Kordower says the study suggests a new approach to forestall disease progression in newly diagnosed HD patients by delivering potent trophic factors with effects that are long-term and non-toxic. "If these results can be replicated in HD patients, it would represent a significant advance in the treatment of this tragic disease," agreed Dr. Jeffrey Ostrove, President and CEO of Ceregene.
"We are pleased with the results of this 'proof of concept' study with AAV-GDNF in HD mice," stated Raymond T. Bartus, Ph.D., Sr. Vice President, Clinical and Preclinical R&D and COO, Ceregene. "We now look forward to completing ongoing studies with our product, AAV-NTN (CERE-120), in HD mice, also performed in collaboration with Dr. Kordower and Rush University Medical Center," Bartus added.
Ceregene's lead program with CERE-120 is in Parkinson’s disease (PD). The company completed enrollment of a Phase I trial with CERE-120 at UCSF and Rush University Medical Center, which was reported to be safe and well tolerated in PD patients at the American Association of Neurology meeting last spring. Initial efficacy results of this Phase I trial are expected to be presented this fall and a double-blinded, controlled Phase II trail in PD patients is planned for later this year.
The research was supported by grants from the National Institutes of Health, including the SBIR program, The Shapiro Foundation, The Consolidated Anti-Aging Foundation, and Ceregene Inc.
Mary Ann Schultz | EurekAlert!
Cancer diagnosis: no more needles?
25.05.2018 | Christian-Albrechts-Universität zu Kiel
Less is more? Gene switch for healthy aging found
25.05.2018 | Leibniz-Institut für Alternsforschung - Fritz-Lipmann-Institut e.V. (FLI)
The more electronics steer, accelerate and brake cars, the more important it is to protect them against cyber-attacks. That is why 15 partners from industry and academia will work together over the next three years on new approaches to IT security in self-driving cars. The joint project goes by the name Security For Connected, Autonomous Cars (SecForCARs) and has funding of €7.2 million from the German Federal Ministry of Education and Research. Infineon is leading the project.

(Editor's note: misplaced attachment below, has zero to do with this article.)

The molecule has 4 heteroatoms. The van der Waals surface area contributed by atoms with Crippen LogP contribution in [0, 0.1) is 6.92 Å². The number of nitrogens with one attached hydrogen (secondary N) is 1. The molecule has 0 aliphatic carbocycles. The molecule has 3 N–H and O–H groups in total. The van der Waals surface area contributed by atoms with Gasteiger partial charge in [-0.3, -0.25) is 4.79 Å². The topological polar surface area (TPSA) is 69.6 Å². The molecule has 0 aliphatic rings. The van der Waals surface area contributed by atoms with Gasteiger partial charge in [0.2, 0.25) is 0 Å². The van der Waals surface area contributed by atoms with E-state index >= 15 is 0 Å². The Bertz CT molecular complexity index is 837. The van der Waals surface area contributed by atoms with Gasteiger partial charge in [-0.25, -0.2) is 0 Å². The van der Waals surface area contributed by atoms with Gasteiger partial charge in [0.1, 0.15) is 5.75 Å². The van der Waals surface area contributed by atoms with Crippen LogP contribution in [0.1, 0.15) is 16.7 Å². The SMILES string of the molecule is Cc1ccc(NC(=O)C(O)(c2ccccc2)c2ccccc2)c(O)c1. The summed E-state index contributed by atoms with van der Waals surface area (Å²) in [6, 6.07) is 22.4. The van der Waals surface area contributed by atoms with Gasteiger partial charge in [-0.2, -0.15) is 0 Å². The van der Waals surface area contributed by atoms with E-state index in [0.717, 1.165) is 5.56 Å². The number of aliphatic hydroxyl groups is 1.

Vehicles already offer diverse communication interfaces and more and more automated functions, such as distance and lane-keeping assist systems. At the same...
A research team led by physicists at the Technical University of Munich (TUM) has developed molecular nanoswitches that can be toggled between two structurally different states using an applied voltage. They can serve as the basis for a pioneering class of devices that could replace silicon-based components with organic molecules.
The development of new electronic technologies drives the incessant reduction of functional component sizes. In the context of an international collaborative...
At the LASYS 2018, from June 5th to 7th, the Laser Zentrum Hannover e.V. (LZH) will be showcasing processes for the laser material processing of tomorrow in hall 4 at stand 4E75. With blown bomb shells the LZH will present first results of a research project on civil security.
At this year's LASYS, the LZH will exhibit light-based processes such as cutting, welding, ablation and structuring as well as additive manufacturing for...
There are videos on the internet that can make one marvel at technology. For example, a smartphone is casually bent around the arm or a thin-film display is rolled in all directions and with almost every diameter. From the user's point of view, this looks fantastic. From a professional point of view, however, the question arises: Is that already possible?
At Display Week 2018, scientists from the Fraunhofer Institute for Applied Polymer Research IAP will be demonstrating today’s technological possibilities and...
So-called quantum many-body scars allow quantum systems to stay out of equilibrium much longer, explaining experiment | Study published in Nature Physics
Recently, researchers from Harvard and MIT succeeded in trapping a record 53 atoms and individually controlling their quantum state, realizing what is called a...
25.05.2018 | Event News
02.05.2018 | Event News
13.04.2018 | Event News
25.05.2018 | Event News
25.05.2018 | Machine Engineering
25.05.2018 | Life Sciences